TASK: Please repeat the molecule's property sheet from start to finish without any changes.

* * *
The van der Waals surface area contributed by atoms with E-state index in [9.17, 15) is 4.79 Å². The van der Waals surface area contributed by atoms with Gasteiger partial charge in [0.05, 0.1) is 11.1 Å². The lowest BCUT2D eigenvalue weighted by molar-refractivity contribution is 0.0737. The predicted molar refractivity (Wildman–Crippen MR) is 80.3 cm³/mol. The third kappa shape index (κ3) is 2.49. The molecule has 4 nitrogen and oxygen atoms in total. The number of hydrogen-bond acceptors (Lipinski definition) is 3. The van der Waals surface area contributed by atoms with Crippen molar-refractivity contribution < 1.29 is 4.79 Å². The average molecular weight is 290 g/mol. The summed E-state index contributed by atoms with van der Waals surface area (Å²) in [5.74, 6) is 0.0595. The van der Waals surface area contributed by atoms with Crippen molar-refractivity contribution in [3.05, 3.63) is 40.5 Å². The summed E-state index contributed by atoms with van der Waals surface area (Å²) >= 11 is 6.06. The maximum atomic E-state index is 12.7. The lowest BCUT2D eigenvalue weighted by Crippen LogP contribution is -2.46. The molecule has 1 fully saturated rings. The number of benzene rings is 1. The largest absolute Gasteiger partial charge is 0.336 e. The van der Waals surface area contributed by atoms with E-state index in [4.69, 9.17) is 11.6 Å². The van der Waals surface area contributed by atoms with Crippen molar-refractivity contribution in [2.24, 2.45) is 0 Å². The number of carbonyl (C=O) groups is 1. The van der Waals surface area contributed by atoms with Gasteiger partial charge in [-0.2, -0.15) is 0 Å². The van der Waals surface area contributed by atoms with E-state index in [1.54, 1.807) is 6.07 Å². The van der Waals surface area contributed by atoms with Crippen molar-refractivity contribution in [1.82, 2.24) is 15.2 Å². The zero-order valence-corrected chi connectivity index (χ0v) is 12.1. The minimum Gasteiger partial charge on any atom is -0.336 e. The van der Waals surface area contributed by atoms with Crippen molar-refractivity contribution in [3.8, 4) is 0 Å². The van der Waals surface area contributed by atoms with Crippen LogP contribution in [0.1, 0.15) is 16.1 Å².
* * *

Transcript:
The van der Waals surface area contributed by atoms with E-state index in [9.17, 15) is 4.79 Å². The van der Waals surface area contributed by atoms with Gasteiger partial charge in [0.05, 0.1) is 11.1 Å². The lowest BCUT2D eigenvalue weighted by molar-refractivity contribution is 0.0737. The predicted molar refractivity (Wildman–Crippen MR) is 80.3 cm³/mol. The third kappa shape index (κ3) is 2.49. The molecule has 4 nitrogen and oxygen atoms in total. The number of hydrogen-bond acceptors (Lipinski definition) is 3. The van der Waals surface area contributed by atoms with Crippen molar-refractivity contribution < 1.29 is 4.79 Å². The average molecular weight is 290 g/mol. The summed E-state index contributed by atoms with van der Waals surface area (Å²) in [5.74, 6) is 0.0595. The van der Waals surface area contributed by atoms with Crippen molar-refractivity contribution in [3.05, 3.63) is 40.5 Å². The summed E-state index contributed by atoms with van der Waals surface area (Å²) >= 11 is 6.06. The maximum atomic E-state index is 12.7. The lowest BCUT2D eigenvalue weighted by Crippen LogP contribution is -2.46. The molecule has 1 fully saturated rings. The number of benzene rings is 1. The largest absolute Gasteiger partial charge is 0.336 e. The van der Waals surface area contributed by atoms with E-state index in [4.69, 9.17) is 11.6 Å². The van der Waals surface area contributed by atoms with Crippen molar-refractivity contribution in [2.24, 2.45) is 0 Å². The number of carbonyl (C=O) groups is 1. The van der Waals surface area contributed by atoms with Gasteiger partial charge in [-0.2, -0.15) is 0 Å². The van der Waals surface area contributed by atoms with E-state index in [1.54, 1.807) is 6.07 Å². The van der Waals surface area contributed by atoms with Crippen molar-refractivity contribution in [1.82, 2.24) is 15.2 Å². The zero-order valence-corrected chi connectivity index (χ0v) is 12.1. The minimum Gasteiger partial charge on any atom is -0.336 e. The van der Waals surface area contributed by atoms with Crippen molar-refractivity contribution in [3.8, 4) is 0 Å². The van der Waals surface area contributed by atoms with Crippen LogP contribution in [0.1, 0.15) is 16.1 Å².